A new study says marital bliss is strongly associated to whether or not the wife is happy.
I believe it was a very wise woman by the name of Beyoncé who once said, “Who run the world? Girls!” And, by all accounts, she was right. Not only do we, to use her words, “run this motha,” but apparently women are also in charge of running their relationships. That’s right, guys; if you think you’re the one with the upper hand in your marriage, then you need to check yourself, before you wreck yourself, because you’re not very correct in your assessment.
A new study by researchers at Rutgers University has found that marital bliss is strongly associated to whether or not the wife in the relationship is happy. If she’s miserable, then her husband is miserable, and pretty much the whole relationship is just the pits. In contrast, if the husband is miserable then, well, the relationship suffers way less. Yes, ladies, we rule our marriages with an iron fist.
The research of 394 couples found that no only does the woman’s satisfaction play a big role in the happiness or misery of a marriage, but in general, men tended to be happier in their relationships than women. But when it came to overall life satisfaction, how the wives felt about the marriage directly contributed to whether her husband was happy or not.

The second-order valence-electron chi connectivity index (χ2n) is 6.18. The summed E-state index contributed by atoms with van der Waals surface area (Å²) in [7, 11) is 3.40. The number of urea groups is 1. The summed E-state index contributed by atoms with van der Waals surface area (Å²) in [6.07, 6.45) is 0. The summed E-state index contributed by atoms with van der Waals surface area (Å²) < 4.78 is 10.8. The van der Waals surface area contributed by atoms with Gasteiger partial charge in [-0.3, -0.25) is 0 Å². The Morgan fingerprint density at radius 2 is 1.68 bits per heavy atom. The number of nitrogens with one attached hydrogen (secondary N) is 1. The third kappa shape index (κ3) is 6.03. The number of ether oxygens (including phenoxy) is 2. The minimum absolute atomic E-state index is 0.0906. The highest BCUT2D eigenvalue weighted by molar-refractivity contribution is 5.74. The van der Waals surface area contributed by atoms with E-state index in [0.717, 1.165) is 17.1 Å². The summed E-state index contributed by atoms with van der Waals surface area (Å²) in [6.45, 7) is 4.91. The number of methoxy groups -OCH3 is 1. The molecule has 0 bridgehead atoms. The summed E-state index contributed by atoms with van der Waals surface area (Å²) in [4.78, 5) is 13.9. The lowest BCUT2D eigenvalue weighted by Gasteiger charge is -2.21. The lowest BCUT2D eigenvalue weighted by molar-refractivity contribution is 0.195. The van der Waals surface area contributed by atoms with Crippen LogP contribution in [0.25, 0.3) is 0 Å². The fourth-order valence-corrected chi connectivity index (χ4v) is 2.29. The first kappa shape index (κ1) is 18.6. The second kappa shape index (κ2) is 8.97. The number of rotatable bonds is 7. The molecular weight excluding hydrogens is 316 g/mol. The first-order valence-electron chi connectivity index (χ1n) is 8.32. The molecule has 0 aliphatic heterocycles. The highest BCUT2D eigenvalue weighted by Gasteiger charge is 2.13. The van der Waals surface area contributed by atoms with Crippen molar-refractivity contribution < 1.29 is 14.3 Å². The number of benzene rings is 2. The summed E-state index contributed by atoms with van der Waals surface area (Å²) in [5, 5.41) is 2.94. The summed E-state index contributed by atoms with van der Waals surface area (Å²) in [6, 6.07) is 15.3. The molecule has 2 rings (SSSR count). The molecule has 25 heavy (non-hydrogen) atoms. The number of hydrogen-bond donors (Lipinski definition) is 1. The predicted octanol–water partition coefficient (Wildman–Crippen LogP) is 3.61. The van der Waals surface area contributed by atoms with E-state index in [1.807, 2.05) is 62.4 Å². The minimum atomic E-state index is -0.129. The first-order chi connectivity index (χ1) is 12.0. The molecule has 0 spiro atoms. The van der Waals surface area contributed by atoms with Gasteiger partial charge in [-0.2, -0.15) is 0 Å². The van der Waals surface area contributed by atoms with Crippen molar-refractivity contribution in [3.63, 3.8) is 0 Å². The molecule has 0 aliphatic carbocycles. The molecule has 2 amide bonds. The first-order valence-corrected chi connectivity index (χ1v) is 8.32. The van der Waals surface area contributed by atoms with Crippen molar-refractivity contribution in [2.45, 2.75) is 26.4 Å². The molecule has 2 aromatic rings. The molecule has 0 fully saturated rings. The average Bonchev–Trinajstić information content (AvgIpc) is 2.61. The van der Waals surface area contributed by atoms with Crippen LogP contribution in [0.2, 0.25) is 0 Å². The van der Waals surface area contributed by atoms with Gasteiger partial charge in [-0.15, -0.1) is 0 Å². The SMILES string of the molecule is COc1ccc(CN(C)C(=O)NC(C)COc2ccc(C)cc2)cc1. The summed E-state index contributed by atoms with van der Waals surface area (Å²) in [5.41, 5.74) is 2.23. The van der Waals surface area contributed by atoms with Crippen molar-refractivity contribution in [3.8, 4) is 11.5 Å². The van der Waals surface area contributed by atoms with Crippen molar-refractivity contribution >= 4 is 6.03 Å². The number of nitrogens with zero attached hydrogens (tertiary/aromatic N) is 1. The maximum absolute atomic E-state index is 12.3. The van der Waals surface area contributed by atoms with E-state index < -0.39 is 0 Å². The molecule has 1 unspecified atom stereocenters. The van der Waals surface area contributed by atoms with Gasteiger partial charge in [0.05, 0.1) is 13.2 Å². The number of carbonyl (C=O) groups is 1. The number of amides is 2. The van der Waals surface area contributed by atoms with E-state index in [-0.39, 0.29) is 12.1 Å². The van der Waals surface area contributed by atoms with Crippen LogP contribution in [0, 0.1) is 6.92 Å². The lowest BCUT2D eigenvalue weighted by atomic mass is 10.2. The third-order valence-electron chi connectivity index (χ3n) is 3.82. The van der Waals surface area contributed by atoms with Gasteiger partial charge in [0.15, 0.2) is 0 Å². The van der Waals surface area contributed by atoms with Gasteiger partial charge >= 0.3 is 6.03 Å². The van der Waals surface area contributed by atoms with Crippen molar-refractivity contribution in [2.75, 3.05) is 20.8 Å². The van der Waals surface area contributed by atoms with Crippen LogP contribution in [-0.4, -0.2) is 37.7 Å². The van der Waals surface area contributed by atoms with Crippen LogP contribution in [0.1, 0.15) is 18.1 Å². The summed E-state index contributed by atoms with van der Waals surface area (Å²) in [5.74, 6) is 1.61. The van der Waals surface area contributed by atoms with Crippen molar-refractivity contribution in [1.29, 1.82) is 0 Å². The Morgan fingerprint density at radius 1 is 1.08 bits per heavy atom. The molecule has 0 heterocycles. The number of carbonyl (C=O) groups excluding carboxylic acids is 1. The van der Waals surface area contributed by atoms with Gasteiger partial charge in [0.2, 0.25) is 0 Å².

The reason for this is that a happy wife is more willing to aim to please. As study author Deborah Carr explained, “If a wife is happy in her marriage, she will try hard to create a positive experience for her husband. So perhaps she listens to him more, she offers him more emotional support, or maybe she offers him more help with daily activities.” You know, that whole partnership thing that makes for a happy relationship.
In addition, when a woman is unhappy, she’s far more likely to talk about it, even be “confrontational” about it, notes Carr, whereas a man will “sit and seethe silently,” allowing the animosity to stew while his wife, in some cases, may not even be the wiser that there’s any issue at all. This was especially true for older couples from generations where talking about your feelings was pretty much unheard of.
What it comes down to is communication. Only in communicating feelings, as much as it might pain one to do so, can a marriage be truly successful. It’s sad to think that one person’s perception of a marriage can have such a major effect on it, but since that is the case, married couples owe it to themselves to put all their cards on the table and not shy away from openness. Of course there are no guarantees in life, and sometimes a doomed marriage is simply doomed, but if you let communication be part of the equation, then you can hopefully hang in there for the long run. Let divorce be for the other guy.